• Xylem carries the water and minerals
    • It is made of many hollow dead cells joined end to end of which the end cell wall has disappeared to form a long tube
    • Xylem vessels run from root to every leaf
    • Xylem vessels contain no cytoplasm or nuclei
    • Their walls are made of cellulose and lignin
    • Lignin is very strong and so xylem help keep the plant upright
  • Close up of Hibiscus rosa xylem
  • Phloem
    • Transport the ‘food’
    • They are also made of many cells joined end to end, however their end wall is not completely broken down; instead they form sieve plates
    • The cells contain cytoplasm but no nucleus and they do have lignin in their walls
    • Each sieve cell has a companion cell next to it which does contain a nucleus and many other organelles
  • Phloem tubes
  • Vascular bundles
    • Xylem and phloem tubes are normally found close together, when they are this is called a vascular bundle
    • In a root vascular tissue is found at the centre
    • In a shoot they are found near the outside edge to help support the plant
  • Transverse section of a stem
  • The transport of water
    • Plants take in water from the soil through the root hairs and is carried in the xylem throughout the plant
    • Water gets into root hair by osmosis.
    • The cytoplasm and cell sap inside it are quite concentrated solutions and the water in soil is normally quite dilute
    • Water therefore diffuses down its concentration gradient through a partially permeable membrane
  • A root tip showing root hairs
  • Transpiration
    • The evaporation of water from the plant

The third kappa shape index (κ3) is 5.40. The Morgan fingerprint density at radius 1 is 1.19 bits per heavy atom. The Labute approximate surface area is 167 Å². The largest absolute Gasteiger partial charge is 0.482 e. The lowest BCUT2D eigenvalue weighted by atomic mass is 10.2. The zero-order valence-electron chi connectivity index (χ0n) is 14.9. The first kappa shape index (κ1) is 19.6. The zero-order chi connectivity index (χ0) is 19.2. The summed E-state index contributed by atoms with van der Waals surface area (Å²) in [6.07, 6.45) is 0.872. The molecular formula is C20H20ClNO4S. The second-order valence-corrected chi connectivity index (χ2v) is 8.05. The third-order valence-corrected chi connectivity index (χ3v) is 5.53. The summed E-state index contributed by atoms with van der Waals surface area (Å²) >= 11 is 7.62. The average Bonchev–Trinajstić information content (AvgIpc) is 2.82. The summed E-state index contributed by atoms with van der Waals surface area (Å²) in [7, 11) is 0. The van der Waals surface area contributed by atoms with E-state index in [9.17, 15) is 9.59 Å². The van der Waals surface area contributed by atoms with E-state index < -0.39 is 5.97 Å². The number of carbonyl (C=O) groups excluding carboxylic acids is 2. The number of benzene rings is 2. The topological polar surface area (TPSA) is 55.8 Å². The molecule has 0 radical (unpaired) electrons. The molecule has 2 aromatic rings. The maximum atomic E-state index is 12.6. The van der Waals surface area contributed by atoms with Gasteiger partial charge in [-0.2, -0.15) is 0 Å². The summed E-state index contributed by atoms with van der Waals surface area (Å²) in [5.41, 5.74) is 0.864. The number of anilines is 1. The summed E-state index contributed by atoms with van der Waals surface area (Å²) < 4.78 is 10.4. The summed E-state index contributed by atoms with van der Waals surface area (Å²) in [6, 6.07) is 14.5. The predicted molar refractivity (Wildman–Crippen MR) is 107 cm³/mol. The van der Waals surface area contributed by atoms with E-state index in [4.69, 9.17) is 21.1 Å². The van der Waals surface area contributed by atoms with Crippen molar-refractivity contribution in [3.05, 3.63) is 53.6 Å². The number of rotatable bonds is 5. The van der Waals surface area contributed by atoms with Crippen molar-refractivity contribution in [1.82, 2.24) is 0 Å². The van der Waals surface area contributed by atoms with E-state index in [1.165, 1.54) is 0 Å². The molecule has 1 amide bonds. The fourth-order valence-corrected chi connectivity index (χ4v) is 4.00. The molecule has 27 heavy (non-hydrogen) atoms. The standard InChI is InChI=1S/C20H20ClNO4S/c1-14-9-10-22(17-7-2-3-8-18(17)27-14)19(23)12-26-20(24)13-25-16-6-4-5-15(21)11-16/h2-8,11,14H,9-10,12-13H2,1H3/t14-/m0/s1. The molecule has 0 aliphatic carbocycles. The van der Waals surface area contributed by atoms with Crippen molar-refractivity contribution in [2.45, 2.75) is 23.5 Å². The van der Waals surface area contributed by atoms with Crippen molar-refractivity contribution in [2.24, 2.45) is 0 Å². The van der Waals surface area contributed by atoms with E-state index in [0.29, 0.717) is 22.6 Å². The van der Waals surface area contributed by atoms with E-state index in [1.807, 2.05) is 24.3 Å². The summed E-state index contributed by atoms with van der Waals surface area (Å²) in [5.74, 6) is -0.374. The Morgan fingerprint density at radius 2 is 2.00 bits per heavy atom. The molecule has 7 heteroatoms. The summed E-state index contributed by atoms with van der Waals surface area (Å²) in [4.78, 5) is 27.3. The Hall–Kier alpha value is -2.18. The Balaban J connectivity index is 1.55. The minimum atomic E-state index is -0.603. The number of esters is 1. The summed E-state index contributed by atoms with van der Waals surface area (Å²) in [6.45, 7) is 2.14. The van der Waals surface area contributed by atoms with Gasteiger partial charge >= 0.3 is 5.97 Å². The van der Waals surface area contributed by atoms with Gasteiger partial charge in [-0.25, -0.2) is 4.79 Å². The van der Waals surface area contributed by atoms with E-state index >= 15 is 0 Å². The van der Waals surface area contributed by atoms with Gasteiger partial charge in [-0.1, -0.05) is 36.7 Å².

• Most of which takes place from the leaves through the stomata
    • Guard cells around the stomata control the rate of transpiration by opening and closing
  • Transpiration
    • When water is lost through transpiration water from the xylem vessel in the leaf will travel to the cells to replace it
    • Water is constantly being taken from the top of the xylem vessel to supply the cells in the leaves
    • This reduces the pressure at the top of the xylem so water flows up
    • This process is known as the transpiration stream
  • Leaves
  • THE LEAF!
    • A leaf is an example of a plant organ
    • It is composed of many tissues that work together .
    • The tissues are designed to maximise the levels of photosynthesis.
  • Function of leaves
    • Trap light energy for photosynthesis
    • Producing sugar from photosynthesis
    • Exchange of gases – oxygen and carbon dioxide
  • Structure Wide Helps to catch more light energy Thin Help get carbon dioxide from bottom to top of leaf for photosynthesis